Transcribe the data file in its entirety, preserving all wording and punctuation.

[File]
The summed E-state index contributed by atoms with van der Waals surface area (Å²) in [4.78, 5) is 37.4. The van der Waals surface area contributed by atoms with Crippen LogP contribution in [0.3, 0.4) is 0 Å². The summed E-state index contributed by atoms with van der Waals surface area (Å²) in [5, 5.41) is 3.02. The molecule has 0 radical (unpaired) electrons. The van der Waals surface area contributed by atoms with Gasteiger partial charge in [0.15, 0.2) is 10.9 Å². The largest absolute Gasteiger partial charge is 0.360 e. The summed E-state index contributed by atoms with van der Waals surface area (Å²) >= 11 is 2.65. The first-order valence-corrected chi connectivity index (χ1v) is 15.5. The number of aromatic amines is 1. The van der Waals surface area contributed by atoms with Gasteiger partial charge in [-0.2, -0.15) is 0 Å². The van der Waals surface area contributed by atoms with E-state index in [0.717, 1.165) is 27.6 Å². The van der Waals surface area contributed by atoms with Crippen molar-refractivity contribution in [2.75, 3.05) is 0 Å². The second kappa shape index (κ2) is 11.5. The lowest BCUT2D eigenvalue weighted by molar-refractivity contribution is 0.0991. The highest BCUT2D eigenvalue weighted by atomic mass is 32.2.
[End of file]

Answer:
The summed E-state index contributed by atoms with van der Waals surface area (Å²) in [4.78, 5) is 37.4. The van der Waals surface area contributed by atoms with Crippen LogP contribution in [0.3, 0.4) is 0 Å². The summed E-state index contributed by atoms with van der Waals surface area (Å²) in [5, 5.41) is 3.02. The molecule has 0 radical (unpaired) electrons. The van der Waals surface area contributed by atoms with Gasteiger partial charge in [0.15, 0.2) is 10.9 Å². The largest absolute Gasteiger partial charge is 0.360 e. The summed E-state index contributed by atoms with van der Waals surface area (Å²) >= 11 is 2.65. The first-order valence-corrected chi connectivity index (χ1v) is 15.5. The number of aromatic amines is 1. The van der Waals surface area contributed by atoms with Gasteiger partial charge in [-0.2, -0.15) is 0 Å². The van der Waals surface area contributed by atoms with E-state index in [0.717, 1.165) is 27.6 Å². The van der Waals surface area contributed by atoms with Crippen molar-refractivity contribution in [2.75, 3.05) is 0 Å². The second kappa shape index (κ2) is 11.5. The lowest BCUT2D eigenvalue weighted by molar-refractivity contribution is 0.0991. The highest BCUT2D eigenvalue weighted by atomic mass is 32.2.